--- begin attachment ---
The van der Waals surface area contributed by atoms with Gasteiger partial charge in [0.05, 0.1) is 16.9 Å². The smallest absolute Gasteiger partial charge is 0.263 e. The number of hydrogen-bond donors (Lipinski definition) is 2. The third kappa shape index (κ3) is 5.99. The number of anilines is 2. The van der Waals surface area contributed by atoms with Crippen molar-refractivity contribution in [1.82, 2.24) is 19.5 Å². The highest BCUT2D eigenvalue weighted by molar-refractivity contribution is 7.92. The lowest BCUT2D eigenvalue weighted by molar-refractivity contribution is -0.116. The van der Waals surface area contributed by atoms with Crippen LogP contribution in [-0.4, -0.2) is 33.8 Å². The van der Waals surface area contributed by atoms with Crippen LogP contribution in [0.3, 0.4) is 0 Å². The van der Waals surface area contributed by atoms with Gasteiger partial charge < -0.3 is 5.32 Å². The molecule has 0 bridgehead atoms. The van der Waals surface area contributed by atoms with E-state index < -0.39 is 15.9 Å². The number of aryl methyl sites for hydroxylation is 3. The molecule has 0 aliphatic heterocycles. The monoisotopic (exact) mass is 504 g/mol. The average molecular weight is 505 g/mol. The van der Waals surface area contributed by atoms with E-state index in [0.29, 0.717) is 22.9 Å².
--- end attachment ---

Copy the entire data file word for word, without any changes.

The van der Waals surface area contributed by atoms with Gasteiger partial charge in [0.05, 0.1) is 16.9 Å². The smallest absolute Gasteiger partial charge is 0.263 e. The number of hydrogen-bond donors (Lipinski definition) is 2. The third kappa shape index (κ3) is 5.99. The number of anilines is 2. The van der Waals surface area contributed by atoms with Crippen molar-refractivity contribution in [1.82, 2.24) is 19.5 Å². The highest BCUT2D eigenvalue weighted by molar-refractivity contribution is 7.92. The lowest BCUT2D eigenvalue weighted by molar-refractivity contribution is -0.116. The van der Waals surface area contributed by atoms with Crippen LogP contribution in [-0.4, -0.2) is 33.8 Å². The van der Waals surface area contributed by atoms with Crippen LogP contribution in [0.3, 0.4) is 0 Å². The van der Waals surface area contributed by atoms with Gasteiger partial charge < -0.3 is 5.32 Å². The molecule has 0 bridgehead atoms. The van der Waals surface area contributed by atoms with E-state index < -0.39 is 15.9 Å². The number of aryl methyl sites for hydroxylation is 3. The molecule has 0 aliphatic heterocycles. The monoisotopic (exact) mass is 504 g/mol. The average molecular weight is 505 g/mol. The van der Waals surface area contributed by atoms with E-state index in [0.29, 0.717) is 22.9 Å².